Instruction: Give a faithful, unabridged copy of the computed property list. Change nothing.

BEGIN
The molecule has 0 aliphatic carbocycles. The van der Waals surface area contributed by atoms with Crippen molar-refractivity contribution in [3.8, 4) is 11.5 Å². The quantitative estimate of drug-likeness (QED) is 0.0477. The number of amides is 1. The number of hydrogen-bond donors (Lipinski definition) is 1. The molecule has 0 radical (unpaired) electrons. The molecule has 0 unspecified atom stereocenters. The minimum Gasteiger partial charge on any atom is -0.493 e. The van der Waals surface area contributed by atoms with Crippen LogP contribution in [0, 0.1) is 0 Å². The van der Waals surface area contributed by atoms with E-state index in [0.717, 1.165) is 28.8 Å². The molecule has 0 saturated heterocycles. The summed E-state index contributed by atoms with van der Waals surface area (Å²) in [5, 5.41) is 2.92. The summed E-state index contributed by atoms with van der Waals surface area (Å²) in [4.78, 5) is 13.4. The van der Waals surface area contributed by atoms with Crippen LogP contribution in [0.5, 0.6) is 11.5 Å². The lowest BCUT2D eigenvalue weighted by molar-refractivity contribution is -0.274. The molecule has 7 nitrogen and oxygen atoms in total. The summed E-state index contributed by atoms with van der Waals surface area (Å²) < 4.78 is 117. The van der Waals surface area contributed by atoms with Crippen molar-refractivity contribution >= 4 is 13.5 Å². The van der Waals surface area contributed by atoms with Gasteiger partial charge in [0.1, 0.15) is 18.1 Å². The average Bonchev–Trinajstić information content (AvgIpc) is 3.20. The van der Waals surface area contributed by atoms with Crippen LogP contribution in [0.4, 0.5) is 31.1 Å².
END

The molecule has 0 aliphatic carbocycles. The van der Waals surface area contributed by atoms with Crippen molar-refractivity contribution in [3.8, 4) is 11.5 Å². The quantitative estimate of drug-likeness (QED) is 0.0477. The number of amides is 1. The number of hydrogen-bond donors (Lipinski definition) is 1. The molecule has 0 radical (unpaired) electrons. The molecule has 0 unspecified atom stereocenters. The minimum Gasteiger partial charge on any atom is -0.493 e. The van der Waals surface area contributed by atoms with Crippen LogP contribution in [0, 0.1) is 0 Å². The van der Waals surface area contributed by atoms with E-state index in [0.717, 1.165) is 28.8 Å². The molecule has 0 saturated heterocycles. The summed E-state index contributed by atoms with van der Waals surface area (Å²) in [5, 5.41) is 2.92. The summed E-state index contributed by atoms with van der Waals surface area (Å²) in [4.78, 5) is 13.4. The van der Waals surface area contributed by atoms with Crippen LogP contribution in [0.5, 0.6) is 11.5 Å². The lowest BCUT2D eigenvalue weighted by molar-refractivity contribution is -0.274. The molecule has 7 nitrogen and oxygen atoms in total. The summed E-state index contributed by atoms with van der Waals surface area (Å²) < 4.78 is 117. The van der Waals surface area contributed by atoms with Crippen molar-refractivity contribution >= 4 is 13.5 Å². The van der Waals surface area contributed by atoms with Gasteiger partial charge in [0.1, 0.15) is 18.1 Å². The average Bonchev–Trinajstić information content (AvgIpc) is 3.20. The van der Waals surface area contributed by atoms with Crippen LogP contribution in [0.4, 0.5) is 31.1 Å².